My dear mother has been since last week at the hospital in a very serious condition with hypoglycemic shock which stopped her heart. She was resuscitated and now she's in intensive care; doctors say she's avoided danger and they'll need to see what damage has been done. This came to cap the most difficult year of my life so far, a year filled with both immense joy on two levels (which I hope will continue) and excessive stress on all levels, both personal and professional.
The music of Grouper/Liz Harris has always had profound effects on my psychology and I've frequently thought of it as dying or ghost music. It's not that it is that depressive, it's that the music and vocal delivery always sound as if on the verge of passing or getting lost somewhere beyond, and there's that water feeling pervading her music, an element she has often referred to in interviews. It is little surprising, therefore, that with my mother being in this condition, Grouper is almost the only thing I'm listening to these days, revisiting The Man Who Died In His Boat and the two AIA albums, along with Ruins, which is a staple in my car anyway for a long long time.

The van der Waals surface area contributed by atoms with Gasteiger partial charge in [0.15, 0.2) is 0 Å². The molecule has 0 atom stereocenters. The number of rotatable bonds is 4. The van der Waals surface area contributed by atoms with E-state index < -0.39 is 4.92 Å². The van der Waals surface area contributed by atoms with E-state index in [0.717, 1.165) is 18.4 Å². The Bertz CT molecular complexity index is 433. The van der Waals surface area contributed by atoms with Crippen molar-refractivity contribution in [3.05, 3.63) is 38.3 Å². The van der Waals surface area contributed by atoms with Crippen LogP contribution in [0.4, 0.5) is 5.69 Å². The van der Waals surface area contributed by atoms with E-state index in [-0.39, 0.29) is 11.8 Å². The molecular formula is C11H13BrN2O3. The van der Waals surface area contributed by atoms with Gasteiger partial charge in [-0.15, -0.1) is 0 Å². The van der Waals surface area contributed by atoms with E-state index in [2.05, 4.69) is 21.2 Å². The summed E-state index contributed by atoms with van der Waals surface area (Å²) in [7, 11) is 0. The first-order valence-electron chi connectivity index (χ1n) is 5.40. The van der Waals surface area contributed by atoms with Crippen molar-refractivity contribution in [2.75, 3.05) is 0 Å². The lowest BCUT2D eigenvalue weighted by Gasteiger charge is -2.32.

And now with the new album, Grid Of Points, (released by Kranky) Liz continues where she left off with Ruins. That is, this is strictly piano and vocal music, with the exception of a passing train sample at the end of the album. But where the previous masterpiece had a more heavy, damp and cavernous sound and style, with some traces of her previous work still at play, here the music and the voices are at their most elemental, or the closest to death, one could say, when one's body is completely alone and on that thin line between surviving and passing. The reverb and the multiple vocal tracks almost function as instruments on their own, especially on the central track "Birthday Song," (how can a song on a happy occasion sound so lonely and life-taking is beyond me) and I love the moments where Liz stops singing and just drifts off into playing small melodies on the piano as if improvising, particularly on "Thanksgiving Song." Another aspect that sounds novel here is the inclusion of some fleeting soul/doo-wop/60's girl group elements in the vocal intro "The Races" and "Thanksgiving Song."
I want to thank Liz for releasing this album close to what happened to my mom and for keeping me sane and calm during this hard time. Although her music seems to be oppressively hopeless for me it sounds strangely braving and encouraging. Mom, be strong-I love you.